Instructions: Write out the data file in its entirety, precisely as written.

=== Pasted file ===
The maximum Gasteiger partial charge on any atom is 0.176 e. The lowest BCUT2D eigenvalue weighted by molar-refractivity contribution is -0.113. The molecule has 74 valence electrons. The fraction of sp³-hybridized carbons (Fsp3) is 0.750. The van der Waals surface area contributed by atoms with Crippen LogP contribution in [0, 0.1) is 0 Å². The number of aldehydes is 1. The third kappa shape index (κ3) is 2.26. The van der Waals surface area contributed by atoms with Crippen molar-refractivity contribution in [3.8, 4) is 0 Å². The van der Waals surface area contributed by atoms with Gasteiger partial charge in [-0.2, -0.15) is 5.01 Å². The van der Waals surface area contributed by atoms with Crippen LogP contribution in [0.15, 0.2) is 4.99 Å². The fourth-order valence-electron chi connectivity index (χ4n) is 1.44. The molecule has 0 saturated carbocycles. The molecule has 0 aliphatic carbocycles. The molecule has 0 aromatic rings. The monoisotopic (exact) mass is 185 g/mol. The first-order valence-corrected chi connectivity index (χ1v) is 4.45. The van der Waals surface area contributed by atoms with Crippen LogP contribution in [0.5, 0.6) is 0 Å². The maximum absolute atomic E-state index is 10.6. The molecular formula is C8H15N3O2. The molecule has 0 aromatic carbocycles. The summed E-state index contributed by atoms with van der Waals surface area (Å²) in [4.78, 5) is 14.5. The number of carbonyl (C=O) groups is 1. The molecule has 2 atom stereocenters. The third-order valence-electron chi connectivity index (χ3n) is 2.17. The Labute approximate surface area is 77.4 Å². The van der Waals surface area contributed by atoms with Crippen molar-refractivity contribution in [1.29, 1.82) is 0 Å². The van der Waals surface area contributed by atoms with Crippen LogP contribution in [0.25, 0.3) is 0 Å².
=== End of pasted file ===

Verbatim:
The maximum Gasteiger partial charge on any atom is 0.176 e. The lowest BCUT2D eigenvalue weighted by molar-refractivity contribution is -0.113. The molecule has 74 valence electrons. The fraction of sp³-hybridized carbons (Fsp3) is 0.750. The van der Waals surface area contributed by atoms with Crippen LogP contribution in [0, 0.1) is 0 Å². The number of aldehydes is 1. The third kappa shape index (κ3) is 2.26. The van der Waals surface area contributed by atoms with Crippen molar-refractivity contribution in [3.8, 4) is 0 Å². The van der Waals surface area contributed by atoms with Gasteiger partial charge in [-0.2, -0.15) is 5.01 Å². The van der Waals surface area contributed by atoms with Crippen LogP contribution in [0.15, 0.2) is 4.99 Å². The fourth-order valence-electron chi connectivity index (χ4n) is 1.44. The molecule has 0 saturated carbocycles. The molecule has 0 aliphatic carbocycles. The molecule has 0 aromatic rings. The monoisotopic (exact) mass is 185 g/mol. The first-order valence-corrected chi connectivity index (χ1v) is 4.45. The van der Waals surface area contributed by atoms with Crippen LogP contribution in [0.5, 0.6) is 0 Å². The maximum absolute atomic E-state index is 10.6. The molecular formula is C8H15N3O2. The molecule has 0 aromatic carbocycles. The summed E-state index contributed by atoms with van der Waals surface area (Å²) in [4.78, 5) is 14.5. The number of carbonyl (C=O) groups is 1. The molecule has 2 atom stereocenters. The third-order valence-electron chi connectivity index (χ3n) is 2.17. The Labute approximate surface area is 77.4 Å². The van der Waals surface area contributed by atoms with Crippen molar-refractivity contribution in [1.29, 1.82) is 0 Å². The van der Waals surface area contributed by atoms with Crippen LogP contribution in [0.25, 0.3) is 0 Å².